Accidental 911 calls still a problem in Wake County

Misdialed area code might be to blame for errant calls

mmcmullen@newsobserver.comJanuary 18, 2013 

— Wake County residents are still struggling with 10-digit dialing, causing headaches for emergency responders who answer accidental 911 calls.

Many of these calls were placed as a result of people dialing 911 instead of the local area code, 919. Dialing 919 before local calls has been required since last March when the 984 area code was added to the multi-county region that previously used just 919 to accommodate population growth and the proliferation of cellphones.

Wake County officials said Friday that 911 calls increased by 18 percent in 2012, to more than 600,000 calls.

Once callers realize their mistake, many choose to hang up before speaking with an emergency dispatcher. Hang-up calls to the 911 center nearly tripled last year, to 52,160.

Hang-ups are troublesome for dispatchers, who are required to call back. If no one answers, police must be sent to the location where the call was placed.

Police and sheriff’s deputies were dispatched more than 30,000 times in Wake County as a result of 911 hang-up calls last year.

Emergency officials in Durham and Orange counties also have reported increases in the number of unintentional 911 calls since the new dialing requirements were put in place.

Barry Furey, emergency communications director for Wake County, thinks efforts to “drum 911 into people’s heads” have led callers to subconsciously put an extra digit into the area code. Furey said it can take a year or more for people to become accustomed to the new dialing requirements.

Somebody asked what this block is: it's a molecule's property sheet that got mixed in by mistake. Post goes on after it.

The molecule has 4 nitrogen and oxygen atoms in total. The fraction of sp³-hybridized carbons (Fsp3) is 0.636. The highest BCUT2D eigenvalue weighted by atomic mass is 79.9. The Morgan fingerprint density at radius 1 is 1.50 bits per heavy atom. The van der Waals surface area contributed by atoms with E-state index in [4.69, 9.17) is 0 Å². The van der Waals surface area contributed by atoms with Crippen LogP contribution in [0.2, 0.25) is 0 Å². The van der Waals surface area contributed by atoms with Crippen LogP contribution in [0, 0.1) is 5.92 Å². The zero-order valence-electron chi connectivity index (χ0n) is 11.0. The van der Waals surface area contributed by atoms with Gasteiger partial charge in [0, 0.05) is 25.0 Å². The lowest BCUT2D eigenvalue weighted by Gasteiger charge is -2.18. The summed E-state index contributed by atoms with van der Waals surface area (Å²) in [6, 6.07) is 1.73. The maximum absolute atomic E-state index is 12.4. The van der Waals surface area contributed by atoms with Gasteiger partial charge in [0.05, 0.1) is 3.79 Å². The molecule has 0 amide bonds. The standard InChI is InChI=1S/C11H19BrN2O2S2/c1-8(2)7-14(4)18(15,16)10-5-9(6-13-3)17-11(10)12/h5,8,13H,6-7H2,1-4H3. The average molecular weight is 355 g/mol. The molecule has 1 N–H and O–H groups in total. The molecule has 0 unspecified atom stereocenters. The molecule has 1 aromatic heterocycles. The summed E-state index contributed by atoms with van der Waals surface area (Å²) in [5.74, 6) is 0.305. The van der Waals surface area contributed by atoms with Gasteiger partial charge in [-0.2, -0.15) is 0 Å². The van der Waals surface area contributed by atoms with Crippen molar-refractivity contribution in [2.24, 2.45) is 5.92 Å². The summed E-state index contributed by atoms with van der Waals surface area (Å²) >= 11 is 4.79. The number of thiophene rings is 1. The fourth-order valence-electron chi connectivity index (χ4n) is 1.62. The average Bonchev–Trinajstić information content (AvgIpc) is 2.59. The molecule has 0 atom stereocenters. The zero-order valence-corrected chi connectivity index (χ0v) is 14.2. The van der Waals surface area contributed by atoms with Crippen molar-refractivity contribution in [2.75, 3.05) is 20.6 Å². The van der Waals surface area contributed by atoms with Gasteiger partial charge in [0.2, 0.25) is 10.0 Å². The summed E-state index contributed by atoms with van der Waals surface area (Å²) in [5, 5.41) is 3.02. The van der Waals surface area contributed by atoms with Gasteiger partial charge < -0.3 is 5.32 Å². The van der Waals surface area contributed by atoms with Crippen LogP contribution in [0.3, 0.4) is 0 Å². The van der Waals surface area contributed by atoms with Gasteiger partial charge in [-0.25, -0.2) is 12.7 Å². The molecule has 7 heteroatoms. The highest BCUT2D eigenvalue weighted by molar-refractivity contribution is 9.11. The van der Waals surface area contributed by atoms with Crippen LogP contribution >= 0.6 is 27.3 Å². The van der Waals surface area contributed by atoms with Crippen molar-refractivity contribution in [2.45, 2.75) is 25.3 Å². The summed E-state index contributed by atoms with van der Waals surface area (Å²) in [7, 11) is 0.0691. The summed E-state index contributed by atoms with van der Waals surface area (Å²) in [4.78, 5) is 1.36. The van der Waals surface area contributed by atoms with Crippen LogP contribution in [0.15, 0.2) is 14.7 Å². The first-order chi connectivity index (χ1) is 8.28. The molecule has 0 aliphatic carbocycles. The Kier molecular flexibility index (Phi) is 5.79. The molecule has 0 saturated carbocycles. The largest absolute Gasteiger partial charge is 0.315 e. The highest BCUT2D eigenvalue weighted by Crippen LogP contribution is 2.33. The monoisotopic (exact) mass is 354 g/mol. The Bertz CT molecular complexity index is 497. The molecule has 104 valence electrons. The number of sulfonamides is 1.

Furey said accidental callers are often “older people and businesses” with land lines. He said accidental calls are more easily made from land lines, which automatically connect when 911 is dialed, than from cellphones, which require users to press another button to initiate a call.

As for 2013, “it is too early to tell,” Furey said, but he again asked for the public’s help to reduce the number of accidental calls. Dial carefully, he added, and if you do accidentally dial 911, do not hang up. Stay on the line to tell the dispatcher your mistake.

Furey’s office also encouraged people who need emergency services to place the call themselves and not to rely on a friend or family member in another location to call. Too often, friends or relatives provide incomplete or bad information that causes delays, he said.

McMullen: 919-829-8983

News & Observer is pleased to provide this opportunity to share information, experiences and observations about what's in the news. Some of the comments may be reprinted elsewhere in the site or in the newspaper. We encourage lively, open debate on the issues of the day, and ask that you refrain from profanity, hate speech, personal comments and remarks that are off point. Thank you for taking the time to offer your thoughts.

Commenting FAQs | Terms of Service